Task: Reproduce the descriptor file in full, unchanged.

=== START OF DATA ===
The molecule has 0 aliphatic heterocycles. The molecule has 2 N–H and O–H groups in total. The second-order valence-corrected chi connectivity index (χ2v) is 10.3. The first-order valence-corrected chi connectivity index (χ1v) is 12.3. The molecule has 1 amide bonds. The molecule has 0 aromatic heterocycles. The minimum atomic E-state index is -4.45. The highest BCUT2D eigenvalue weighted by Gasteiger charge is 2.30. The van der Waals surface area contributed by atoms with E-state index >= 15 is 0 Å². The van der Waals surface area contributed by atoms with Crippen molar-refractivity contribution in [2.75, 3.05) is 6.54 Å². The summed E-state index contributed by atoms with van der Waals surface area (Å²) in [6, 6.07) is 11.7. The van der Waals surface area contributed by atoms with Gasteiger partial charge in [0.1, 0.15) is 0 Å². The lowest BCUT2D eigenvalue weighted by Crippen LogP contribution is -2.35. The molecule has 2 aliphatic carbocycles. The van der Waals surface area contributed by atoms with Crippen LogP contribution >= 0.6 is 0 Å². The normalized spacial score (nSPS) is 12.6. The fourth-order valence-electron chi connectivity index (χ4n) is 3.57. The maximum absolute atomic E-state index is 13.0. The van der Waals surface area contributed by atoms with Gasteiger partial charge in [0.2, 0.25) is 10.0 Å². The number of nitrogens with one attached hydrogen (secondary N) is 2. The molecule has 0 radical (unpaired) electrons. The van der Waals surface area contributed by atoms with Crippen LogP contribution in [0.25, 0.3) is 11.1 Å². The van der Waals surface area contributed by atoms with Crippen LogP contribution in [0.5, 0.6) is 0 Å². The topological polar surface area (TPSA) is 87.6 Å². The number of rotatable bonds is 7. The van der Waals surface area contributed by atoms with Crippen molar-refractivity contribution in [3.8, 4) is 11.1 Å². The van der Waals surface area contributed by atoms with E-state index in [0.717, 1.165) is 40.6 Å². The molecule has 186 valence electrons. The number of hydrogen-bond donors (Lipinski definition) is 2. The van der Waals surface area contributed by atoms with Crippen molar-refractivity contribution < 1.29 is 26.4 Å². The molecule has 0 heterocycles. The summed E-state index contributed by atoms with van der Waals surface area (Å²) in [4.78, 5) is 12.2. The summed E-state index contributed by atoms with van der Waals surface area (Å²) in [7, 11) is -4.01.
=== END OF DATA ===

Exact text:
The molecule has 0 aliphatic heterocycles. The molecule has 2 N–H and O–H groups in total. The second-order valence-corrected chi connectivity index (χ2v) is 10.3. The first-order valence-corrected chi connectivity index (χ1v) is 12.3. The molecule has 1 amide bonds. The molecule has 0 aromatic heterocycles. The minimum atomic E-state index is -4.45. The highest BCUT2D eigenvalue weighted by Gasteiger charge is 2.30. The van der Waals surface area contributed by atoms with E-state index >= 15 is 0 Å². The van der Waals surface area contributed by atoms with Crippen molar-refractivity contribution in [2.75, 3.05) is 6.54 Å². The summed E-state index contributed by atoms with van der Waals surface area (Å²) in [6, 6.07) is 11.7. The van der Waals surface area contributed by atoms with Gasteiger partial charge in [0.1, 0.15) is 0 Å². The lowest BCUT2D eigenvalue weighted by Crippen LogP contribution is -2.35. The molecule has 2 aliphatic carbocycles. The van der Waals surface area contributed by atoms with Crippen LogP contribution >= 0.6 is 0 Å². The normalized spacial score (nSPS) is 12.6. The fourth-order valence-electron chi connectivity index (χ4n) is 3.57. The maximum absolute atomic E-state index is 13.0. The van der Waals surface area contributed by atoms with Gasteiger partial charge in [0.2, 0.25) is 10.0 Å². The number of nitrogens with one attached hydrogen (secondary N) is 2. The molecule has 0 radical (unpaired) electrons. The van der Waals surface area contributed by atoms with Crippen LogP contribution in [0.25, 0.3) is 11.1 Å². The van der Waals surface area contributed by atoms with Crippen LogP contribution in [0.5, 0.6) is 0 Å². The topological polar surface area (TPSA) is 87.6 Å². The number of rotatable bonds is 7. The van der Waals surface area contributed by atoms with Crippen molar-refractivity contribution in [3.8, 4) is 11.1 Å². The van der Waals surface area contributed by atoms with E-state index in [0.717, 1.165) is 40.6 Å². The molecule has 186 valence electrons. The number of hydrogen-bond donors (Lipinski definition) is 2. The van der Waals surface area contributed by atoms with Crippen molar-refractivity contribution < 1.29 is 26.4 Å². The molecule has 0 heterocycles. The summed E-state index contributed by atoms with van der Waals surface area (Å²) in [4.78, 5) is 12.2. The summed E-state index contributed by atoms with van der Waals surface area (Å²) in [7, 11) is -4.01.